Communicating like its 1876: The continuing importance of telephone skills for lawyers
When the Western Union Telegraph Co. famously declined to purchase the telephone patent from Alexander Graham Bell, it was allegedly because they wondered why anyone would want to use such a frivolous and impractical device when a clear and concise written message could just as easily be sent by telegraph.
This assessment seems less absurd today than it once did. For younger generations, communicating by telephone is quickly becoming an anachronism—the “phone” component of smartphones a vestigial relic.
One recent study found that 73 per cent of millennial employees primarily use email to communicate at work, while only 19 per cent still primarily use a telephone. With less telephone usage, our comfort with the device can fade and our skills can atrophy—leading to anxiety and lack of confidence. Another
study found that 81 per cent of millennials sometimes feel like they have to summon the courage to make a phone call.
But despite the changing ways we communicate with one another in the modern world, the legal profession is still a place where the ability to confidently and successfully communicate and negotiate by phone
is a fundamental skill—one that was never covered in law school.
Communication breakdowns and misunderstandings cause close to 47 per cent of malpractice claims. We spoke with Deborah Glatter, a management consultant for various Bay Street firms who previously led Cassels Brock’s professional development department and worked with the Law Society of Ontario designing and teaching the bar admission course for new lawyers, and Sandra Forbes, a partner at Davies Ward Phillips & Vineberg LLP with 27 years of experience as a commercial and civil litigator. They provided us with their thoughts on when phone calls should be preferred and the bad telephone habits they often see in the legal profession, including the advice they have for lawyers looking to improve their ability to advance their clients’ interests over the phone.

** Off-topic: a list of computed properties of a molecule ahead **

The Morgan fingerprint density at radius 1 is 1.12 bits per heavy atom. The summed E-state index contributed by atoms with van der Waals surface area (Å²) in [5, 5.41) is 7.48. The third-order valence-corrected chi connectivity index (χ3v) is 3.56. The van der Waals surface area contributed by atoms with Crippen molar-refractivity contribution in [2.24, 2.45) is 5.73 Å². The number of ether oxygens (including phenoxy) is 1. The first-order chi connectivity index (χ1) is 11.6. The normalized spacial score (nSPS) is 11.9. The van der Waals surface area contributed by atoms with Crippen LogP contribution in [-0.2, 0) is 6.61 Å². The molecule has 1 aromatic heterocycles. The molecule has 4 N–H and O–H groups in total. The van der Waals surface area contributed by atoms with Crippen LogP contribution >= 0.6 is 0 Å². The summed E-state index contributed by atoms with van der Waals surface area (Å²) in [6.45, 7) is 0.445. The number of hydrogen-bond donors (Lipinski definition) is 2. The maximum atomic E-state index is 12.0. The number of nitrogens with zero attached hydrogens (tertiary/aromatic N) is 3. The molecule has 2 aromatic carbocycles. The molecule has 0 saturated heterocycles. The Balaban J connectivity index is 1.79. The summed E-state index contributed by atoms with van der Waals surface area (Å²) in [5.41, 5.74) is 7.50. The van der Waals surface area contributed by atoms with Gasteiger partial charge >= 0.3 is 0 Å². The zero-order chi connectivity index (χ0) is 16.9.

Five times it’s best to pick up the phone
1) When the client prefers phone calls
If a client or third-party usually reaches you by phone, you can assume it’s their preferred method of communication. Deborah says, “you should determine the form of communication in some part by virtue of how people are communicating with you. If I have a client who only communicates by email, I might not pick up the phone, and vice-versa.”
2) Delivering bad news
Bad news shouldn’t be delivered in an email. It’s difficult to convey empathy without a true conversation, and it’s important to communicate to the client that you care about their interests and share their disappointment, lest they question how hard you worked to avoid such a turn of events.
3) Scheduling and other non-substantive matters